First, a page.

Corps to adjust target flows from Lake Okeechobee to Caloosahatchee

Published July 18, 2014

The U.S. Army Corps of Engineers Jacksonville District will adjust the target flows to the Caloosahatchee River as part of its efforts to slow the rise in water levels at Lake Okeechobee. 

Beginning Saturday (July 19), the new target flow to the Caloosahatchee Estuary is a 10-day average of 1,500 cubic feet per second (cfs) as measured at W.P. Franklin Lock and Dam (S-79) near Fort Myers.  However, this change will likely have little impact as local runoff  into the Caloosahatchee River has regularly exceeded this target in recent days.  Runoff will continued to be allowed to pass through Franklin as necessary.

The target flow for the St. Lucie Lock and Dam (S-80) is unchanged at 0 cfs, although local basin runoff from the St. Lucie Canal (C-44) will continue to be allowed to pass through the St. Lucie Lock as has been the case for much of the past month.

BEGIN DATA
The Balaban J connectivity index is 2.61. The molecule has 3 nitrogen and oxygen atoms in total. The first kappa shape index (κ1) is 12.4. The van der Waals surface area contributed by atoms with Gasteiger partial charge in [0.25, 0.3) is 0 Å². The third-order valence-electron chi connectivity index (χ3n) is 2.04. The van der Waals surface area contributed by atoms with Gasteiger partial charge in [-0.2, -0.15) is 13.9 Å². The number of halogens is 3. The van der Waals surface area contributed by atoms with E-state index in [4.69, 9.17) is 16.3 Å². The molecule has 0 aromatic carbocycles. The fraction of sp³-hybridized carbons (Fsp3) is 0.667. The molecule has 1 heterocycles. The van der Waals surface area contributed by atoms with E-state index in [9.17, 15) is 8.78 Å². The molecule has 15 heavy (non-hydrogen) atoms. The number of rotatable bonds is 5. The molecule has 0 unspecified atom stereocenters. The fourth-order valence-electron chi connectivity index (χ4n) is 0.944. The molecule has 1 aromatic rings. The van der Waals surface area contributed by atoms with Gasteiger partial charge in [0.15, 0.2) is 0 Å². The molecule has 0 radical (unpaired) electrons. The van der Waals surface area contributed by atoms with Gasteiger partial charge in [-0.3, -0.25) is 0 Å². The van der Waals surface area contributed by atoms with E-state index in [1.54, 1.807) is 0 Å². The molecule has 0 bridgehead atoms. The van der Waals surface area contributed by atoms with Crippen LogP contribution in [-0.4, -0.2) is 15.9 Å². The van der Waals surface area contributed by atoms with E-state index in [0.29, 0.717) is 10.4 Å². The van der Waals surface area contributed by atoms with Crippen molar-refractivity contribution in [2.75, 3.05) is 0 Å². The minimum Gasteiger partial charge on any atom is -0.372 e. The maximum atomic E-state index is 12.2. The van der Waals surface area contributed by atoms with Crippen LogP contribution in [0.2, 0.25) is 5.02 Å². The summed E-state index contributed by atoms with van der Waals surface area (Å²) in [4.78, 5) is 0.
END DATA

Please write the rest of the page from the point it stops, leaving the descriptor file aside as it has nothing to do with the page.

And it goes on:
“The increased target flow to the west allows us to release lake water when the opportunity presents itself while attempting to keep discharge rates below the high-flow harm threshold of 2,800 cfs at S-79 (Franklin Lock),” said Lt. Col. Tom Greco, Jacksonville District Deputy Commander for South Florida. 

Today, the lake stage is 13.58 feet.  It is currently in the Operational Low Sub-Band of the Corps’ water control plan, the 2008 Lake Okeechobee Regulation Schedule (LORS).   In the Low Sub-Band, under current conditions, LORS authorizes the Corps to discharge 3,000 cfs to the Caloosahatchee and 1,170 cfs to the St. Lucie. 

“The lake is a foot-and-a-half lower than it was at this point last year, however it has continued to rise for over a month and has risen over a quarter foot just in the last week,” said Greco.  “The target adjustment is appropriate given current and forecasted conditions although we will continue to monitor conditions and make adjustments as necessary based on LORS guidance.”

For information on water level and flows data for Lake Okeechobee, visit the water management web page at


John Campbell

Release no. 14-038